What does epilepsy mean to you? How does it affect you? How do seizures feel? It can be hard to find the words to describe the wide-ranging impact epilepsy can have on someone's life.
For young children, it can be even harder. We know how scary and overwhelming it can be for a child to be diagnosed with epilepsy at a young age. It can also be very difficult to make sense of what is happening to them. This Purple Day, 9 fantastic children took part in a special video to talk about epilepsy in their own words. Chantal Spittles, of Epilepsy Action, gives a behind-the-scenes account from the day's shoot.
"Working in the press team at Epilepsy Action, we come across many moving and inspirational stories about children with epilepsy. We hear about the ways it impacts them – from their education and family life to their confidence and self-esteem. We also hear how it affects their parents – the panic and confusion they face when their child is diagnosed and the feeling that they're the only ones going through it. To help address this, we set about creating a video for Purple Day to kick-start conversations around children's epilepsy and help families to realise they're not alone.
There was excitement in the air as the 9 children and their families gathered in the studio green room to prepare for the day's filming. Having travelled from all over the UK, this was the first time they had met. But any nerves and shyness soon disappeared as they all realised they had something in common – epilepsy. Whether they have it themselves, or have a sibling or friend affected by the condition, they understand what it’s like to live with epilepsy.
Group by group, they took to the sofa to talk about all aspects of their condition – from how it feels to have a seizure and taking medication, to how their friends support them at school. Their responses were often humorous and light-hearted – two boys William and Alfie described their epilepsy medicine as tasting like ‘rotten bananas' and ‘old socks'!
But there was a serious message coming through their conversations too – that epilepsy can have a considerable impact on children's lives. Even in the green room, there were clearly friendships being formed among the parents as they shared support, advice and experiences about having children with epilepsy.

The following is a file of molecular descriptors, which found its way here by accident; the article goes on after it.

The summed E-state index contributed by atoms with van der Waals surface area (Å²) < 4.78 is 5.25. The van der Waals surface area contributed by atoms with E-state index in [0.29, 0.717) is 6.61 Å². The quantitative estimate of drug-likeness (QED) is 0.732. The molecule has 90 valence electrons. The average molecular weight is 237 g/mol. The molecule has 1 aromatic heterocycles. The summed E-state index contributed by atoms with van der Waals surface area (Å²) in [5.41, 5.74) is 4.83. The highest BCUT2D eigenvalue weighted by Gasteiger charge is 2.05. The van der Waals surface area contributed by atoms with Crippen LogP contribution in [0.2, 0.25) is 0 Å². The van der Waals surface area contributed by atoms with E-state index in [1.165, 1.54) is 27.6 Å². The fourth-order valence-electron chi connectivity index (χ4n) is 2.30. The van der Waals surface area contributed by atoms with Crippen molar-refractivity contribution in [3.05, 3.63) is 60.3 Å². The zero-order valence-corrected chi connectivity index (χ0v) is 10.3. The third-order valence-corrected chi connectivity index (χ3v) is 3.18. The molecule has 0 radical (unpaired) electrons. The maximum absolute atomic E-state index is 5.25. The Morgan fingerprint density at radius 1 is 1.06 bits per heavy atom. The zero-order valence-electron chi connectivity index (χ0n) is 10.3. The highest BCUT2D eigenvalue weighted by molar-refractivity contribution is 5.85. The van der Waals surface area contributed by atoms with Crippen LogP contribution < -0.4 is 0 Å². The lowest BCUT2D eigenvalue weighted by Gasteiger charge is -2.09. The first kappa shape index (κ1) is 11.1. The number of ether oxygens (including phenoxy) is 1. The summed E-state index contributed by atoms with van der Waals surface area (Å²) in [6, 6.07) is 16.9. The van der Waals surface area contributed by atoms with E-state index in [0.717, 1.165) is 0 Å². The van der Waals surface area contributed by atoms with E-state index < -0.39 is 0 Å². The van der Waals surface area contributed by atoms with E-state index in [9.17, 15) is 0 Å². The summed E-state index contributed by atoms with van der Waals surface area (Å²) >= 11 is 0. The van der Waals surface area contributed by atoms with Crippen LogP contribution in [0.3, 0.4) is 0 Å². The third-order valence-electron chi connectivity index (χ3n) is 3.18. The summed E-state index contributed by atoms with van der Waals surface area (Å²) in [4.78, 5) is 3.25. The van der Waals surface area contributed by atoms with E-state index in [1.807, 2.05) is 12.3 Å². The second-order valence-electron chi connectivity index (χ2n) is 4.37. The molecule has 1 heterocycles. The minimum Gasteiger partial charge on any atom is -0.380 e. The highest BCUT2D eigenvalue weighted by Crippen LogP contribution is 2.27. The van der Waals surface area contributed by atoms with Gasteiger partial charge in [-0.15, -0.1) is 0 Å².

Rachael King's three children Jenson, William and Darcie all have epilepsy. She said taking part in the video was a "brilliant" experience and that she was incredibly proud of them all for speaking out.
"They made friends on set with the most wonderful children who also have epilepsy. I felt they all had a connection and understood each other as they share such a similar journey. My husband Ben and I got talking to the parents of the other children who were being filmed – this was a great opportunity to share our stories and advice with each other. We had the most fantastic experience while raising awareness about epilepsy. We have also been blessed with making new friends, and we can all support each other on the journey ahead.
"I think it's really important for the children to talk about their epilepsy –to raise awareness of the condition and what to do if they have a seizure. But it's also important so they can share their experiences in a positive way and be proud of how strong they are. I don't want their epilepsy to ever hold them back through childhood or anything they want to do in life. By sharing their journey from an early age it will hopefully make more people aware of the condition and get support from friends – putting an end to any misconceptions and prejudice about the condition."
After the video director announced it was a wrap, the children gathered in the studio for one final group shot before heading off to the station to get their train home. It was a day I will never forget and it was a privilege to work with such a brilliant group of children and their families.
Harriette is one of the fantastic children featured in the video. Read Harriette’s full story and find out how you can help more children get the life-changing knowledge and confidence they need to live with their condition.